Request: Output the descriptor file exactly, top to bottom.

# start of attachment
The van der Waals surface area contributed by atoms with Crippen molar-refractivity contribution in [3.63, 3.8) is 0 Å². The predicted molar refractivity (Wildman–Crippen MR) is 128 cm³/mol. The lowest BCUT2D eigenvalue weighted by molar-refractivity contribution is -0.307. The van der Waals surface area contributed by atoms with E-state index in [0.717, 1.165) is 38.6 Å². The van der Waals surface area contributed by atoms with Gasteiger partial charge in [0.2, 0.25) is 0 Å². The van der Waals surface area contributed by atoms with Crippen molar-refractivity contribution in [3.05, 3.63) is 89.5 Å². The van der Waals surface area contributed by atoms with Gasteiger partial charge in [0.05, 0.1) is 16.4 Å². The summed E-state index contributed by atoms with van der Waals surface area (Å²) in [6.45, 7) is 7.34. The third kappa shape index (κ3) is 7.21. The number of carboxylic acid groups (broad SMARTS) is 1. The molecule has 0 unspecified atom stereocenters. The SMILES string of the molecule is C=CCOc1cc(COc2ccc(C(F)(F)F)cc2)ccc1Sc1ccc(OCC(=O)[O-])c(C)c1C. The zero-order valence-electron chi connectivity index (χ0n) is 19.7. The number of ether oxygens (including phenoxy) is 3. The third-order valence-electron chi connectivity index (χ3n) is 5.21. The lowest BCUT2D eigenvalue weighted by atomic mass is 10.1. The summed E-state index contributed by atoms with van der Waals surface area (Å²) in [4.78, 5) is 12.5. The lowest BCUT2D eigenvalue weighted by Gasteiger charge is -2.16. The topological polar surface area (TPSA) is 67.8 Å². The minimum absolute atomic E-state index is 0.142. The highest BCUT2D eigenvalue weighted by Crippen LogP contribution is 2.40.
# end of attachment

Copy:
The van der Waals surface area contributed by atoms with Crippen molar-refractivity contribution in [3.63, 3.8) is 0 Å². The predicted molar refractivity (Wildman–Crippen MR) is 128 cm³/mol. The lowest BCUT2D eigenvalue weighted by molar-refractivity contribution is -0.307. The van der Waals surface area contributed by atoms with E-state index in [0.717, 1.165) is 38.6 Å². The van der Waals surface area contributed by atoms with Gasteiger partial charge in [0.2, 0.25) is 0 Å². The van der Waals surface area contributed by atoms with Crippen molar-refractivity contribution in [3.05, 3.63) is 89.5 Å². The van der Waals surface area contributed by atoms with Gasteiger partial charge in [0.05, 0.1) is 16.4 Å². The summed E-state index contributed by atoms with van der Waals surface area (Å²) in [6.45, 7) is 7.34. The third kappa shape index (κ3) is 7.21. The number of carboxylic acid groups (broad SMARTS) is 1. The molecule has 0 unspecified atom stereocenters. The SMILES string of the molecule is C=CCOc1cc(COc2ccc(C(F)(F)F)cc2)ccc1Sc1ccc(OCC(=O)[O-])c(C)c1C. The zero-order valence-electron chi connectivity index (χ0n) is 19.7. The number of ether oxygens (including phenoxy) is 3. The third-order valence-electron chi connectivity index (χ3n) is 5.21. The lowest BCUT2D eigenvalue weighted by atomic mass is 10.1. The summed E-state index contributed by atoms with van der Waals surface area (Å²) in [4.78, 5) is 12.5. The lowest BCUT2D eigenvalue weighted by Gasteiger charge is -2.16. The topological polar surface area (TPSA) is 67.8 Å². The minimum absolute atomic E-state index is 0.142. The highest BCUT2D eigenvalue weighted by Crippen LogP contribution is 2.40.